The world is my family

Be willful, errant and disruptive – be free of your own self


We travel to discover who and where we belong to. Photo: Natasha Badhwar.
We travel to discover who and where we belong to. Photo: Natasha Badhwar.

I love going away and I love coming back home. I love leaving home because vasudhaiva kutumbakam—the world is my family. Unless I set myself adrift, how will I discover the people I am related to? How will I know who I am till I discover who and where I belong to. Besides, I love sitting on sidewalks and somehow that happens a lot when I travel. I walk a lot, I don’t have a car, I get tired and sit on the sidewalk, preferably near a street-food vendor. I rest, I eat and I belong.

Talking about looking for people I am related to, I must confess that I avoid my own relatives. I divide the time allocated for real relatives like this: 99% for my husband’s relatives and 1% for my own. I spend more time with my husband’s relatives because they don’t know me, they have low expectations from me and I love to surprise them every once in a while. Sometimes I relax and just meet their expectations.

I love my own relatives very much too. They are very well-behaved on Facebook. Sometimes we behave well when we meet also.

Wait, I was talking about travelling, not relatives. It is related, we travel to get away from relatives and create new ones. We also travel to relate to ourselves.

Last year, when I was packing to go on a shoot to Chhattisgarh, I found myself pumping my fist in the air in between looking at my list to make sure I wasn’t forgetting anything. I was also organizing our children’s school uniforms for the next day or two.

“Yes!” I was going away. “Yay!”

I mentioned it to my colleague at the airport the next morning. I described how physically happy I had been.

“Oh, that’s sad,” he said. “You don’t like being with your children?” Perhaps he also felt sorry for my husband, my house plants and the street dogs I feed leftover dinner to every other night.

“Oh no, no, I just love to leave home,” I said, dreamily, as we moved small steps in the early morning queue that snaked towards the security-check barrier. I remember I was wearing a cotton sari with a printed blouse. I love leaving home so much that sometimes I wake up at 4.30am to bathe and wear a sari to celebrate the occasion.

“Your mother has wings,” I said to my children when I was leaving them in their grandparents’ home this summer to travel to Bundelkhand for a workshop. “She flies so that you can also fly one day.” All three of my daughters were hugging me at the time. I often say corny things to my children. I am corny.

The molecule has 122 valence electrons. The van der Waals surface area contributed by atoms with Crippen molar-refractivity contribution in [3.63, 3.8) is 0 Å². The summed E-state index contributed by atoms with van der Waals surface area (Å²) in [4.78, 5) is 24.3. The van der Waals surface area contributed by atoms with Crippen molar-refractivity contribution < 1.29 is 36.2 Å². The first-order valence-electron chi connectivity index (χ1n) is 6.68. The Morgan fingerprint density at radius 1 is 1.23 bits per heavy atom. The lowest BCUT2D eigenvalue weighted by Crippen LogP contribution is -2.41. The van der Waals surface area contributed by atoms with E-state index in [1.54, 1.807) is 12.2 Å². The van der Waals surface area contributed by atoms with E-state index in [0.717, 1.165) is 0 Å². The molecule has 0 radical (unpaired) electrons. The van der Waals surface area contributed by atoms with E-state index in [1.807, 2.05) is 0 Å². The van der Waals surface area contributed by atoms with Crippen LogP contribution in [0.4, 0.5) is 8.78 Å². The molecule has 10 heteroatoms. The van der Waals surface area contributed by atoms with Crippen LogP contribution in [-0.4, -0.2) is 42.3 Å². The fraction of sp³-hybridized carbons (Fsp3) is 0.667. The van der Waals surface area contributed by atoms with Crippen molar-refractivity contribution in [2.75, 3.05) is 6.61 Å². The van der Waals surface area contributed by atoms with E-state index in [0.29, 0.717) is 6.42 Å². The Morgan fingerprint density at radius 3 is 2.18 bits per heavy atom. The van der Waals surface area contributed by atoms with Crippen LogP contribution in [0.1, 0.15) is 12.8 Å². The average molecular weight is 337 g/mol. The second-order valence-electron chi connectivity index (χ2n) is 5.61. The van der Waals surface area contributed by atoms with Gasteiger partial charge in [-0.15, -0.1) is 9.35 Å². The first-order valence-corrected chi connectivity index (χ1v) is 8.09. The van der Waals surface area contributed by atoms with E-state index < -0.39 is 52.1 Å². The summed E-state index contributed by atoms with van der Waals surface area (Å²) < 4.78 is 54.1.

I also love coming back home. I keep a special outfit for my return home too. I love being welcomed back. Maybe it’s that phase when our children are just the right age. Happy to see me go and just as happy to see me return.

My husband was seeing me off at the Varanasi railway station for that trip to Karwi in Bundelkhand. We had reached early and were sitting on my berth in the train and talking. He had bought me fresh jamun sprinkled with rock salt from a vendor at the station. Soon we were joined by an elderly woman who was being seen off by some men in her family. They made sure she was comfortable and then began to leave. All of them touched her feet deferentially and very seriously before leaving.

Soon it was time for my husband to leave. Without dropping a clue, he bent down and touched my feet too. Then we shook hands, trying not to grin too hard. Then I said to him, “You can smooch me now to complete the rituals.” He laughed his embarrassed laugh when he tries to keep his mouth closed but his teeth shine through his lips and flash at everyone.

Then he left. Then he came back.

“Why should I leave early when the train is not leaving yet?”

He sat down. Next time he began to leave, I said I must return the favour and bent and touched his feet. Then I got off the train and stood on the platform with him. Now we were outside the window of the woman who was going to be my travelling companion. We shook hands outside her window again. Then I returned to my seat and began to eat jamun again.

When my phone rang, my companion was more than mildly curious about who the hell I was and where I was coming from. I spoke to my sister-in-law in Urdu. Then I spoke to the journalists who were going to receive me in Karwi and gave them a list of camera equipment to bring along. Then I spoke gibberish to my children in the third call. My companion on the opposite berth must have slept well that night.

This week, I just wanted to talk to the traveller in you. The maverick child and the errant adult who hasn’t run free for a while. Be by yourself, meet strangers, fall in love with life for a bit. Be wilful, be strange, do things that aren’t expected of you. Be unpredictable and a little disruptive. Even corny, if you like, just like the tear-jerking movies and books you love to hate so much.

Natasha Badhwar is a film-maker, media trainer and mother of three. She tweets at @natashabadhwar and posts on Instagram as natashabadhwar.

Write to Natasha at natasha.badhwar@gmail.com

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